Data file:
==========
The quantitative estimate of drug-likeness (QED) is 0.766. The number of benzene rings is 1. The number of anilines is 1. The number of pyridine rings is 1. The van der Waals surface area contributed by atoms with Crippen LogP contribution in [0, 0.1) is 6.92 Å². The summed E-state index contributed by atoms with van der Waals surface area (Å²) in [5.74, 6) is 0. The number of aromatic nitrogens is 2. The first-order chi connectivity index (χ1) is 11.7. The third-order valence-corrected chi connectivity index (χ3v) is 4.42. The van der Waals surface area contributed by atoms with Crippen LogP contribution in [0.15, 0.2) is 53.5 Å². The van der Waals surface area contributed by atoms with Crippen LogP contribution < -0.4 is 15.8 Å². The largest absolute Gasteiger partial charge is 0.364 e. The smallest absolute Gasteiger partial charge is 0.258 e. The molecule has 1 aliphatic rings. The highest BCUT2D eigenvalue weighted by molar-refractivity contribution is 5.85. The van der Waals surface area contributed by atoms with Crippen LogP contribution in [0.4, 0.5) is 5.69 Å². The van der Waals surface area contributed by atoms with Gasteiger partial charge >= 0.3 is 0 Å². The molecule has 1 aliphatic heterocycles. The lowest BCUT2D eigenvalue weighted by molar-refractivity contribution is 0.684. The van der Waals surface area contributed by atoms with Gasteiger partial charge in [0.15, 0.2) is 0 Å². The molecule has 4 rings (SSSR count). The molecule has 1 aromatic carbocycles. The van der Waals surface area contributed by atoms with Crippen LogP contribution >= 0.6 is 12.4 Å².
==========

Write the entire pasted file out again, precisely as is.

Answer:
The quantitative estimate of drug-likeness (QED) is 0.766. The number of benzene rings is 1. The number of anilines is 1. The number of pyridine rings is 1. The van der Waals surface area contributed by atoms with Crippen LogP contribution in [0, 0.1) is 6.92 Å². The summed E-state index contributed by atoms with van der Waals surface area (Å²) in [5.74, 6) is 0. The number of aromatic nitrogens is 2. The first-order chi connectivity index (χ1) is 11.7. The third-order valence-corrected chi connectivity index (χ3v) is 4.42. The van der Waals surface area contributed by atoms with Crippen LogP contribution in [0.15, 0.2) is 53.5 Å². The van der Waals surface area contributed by atoms with Crippen LogP contribution < -0.4 is 15.8 Å². The largest absolute Gasteiger partial charge is 0.364 e. The smallest absolute Gasteiger partial charge is 0.258 e. The molecule has 1 aliphatic rings. The highest BCUT2D eigenvalue weighted by molar-refractivity contribution is 5.85. The van der Waals surface area contributed by atoms with Crippen LogP contribution in [0.4, 0.5) is 5.69 Å². The van der Waals surface area contributed by atoms with Gasteiger partial charge >= 0.3 is 0 Å². The molecule has 1 aliphatic heterocycles. The lowest BCUT2D eigenvalue weighted by molar-refractivity contribution is 0.684. The van der Waals surface area contributed by atoms with Gasteiger partial charge in [0.15, 0.2) is 0 Å². The molecule has 4 rings (SSSR count). The molecule has 1 aromatic carbocycles. The van der Waals surface area contributed by atoms with Crippen LogP contribution >= 0.6 is 12.4 Å².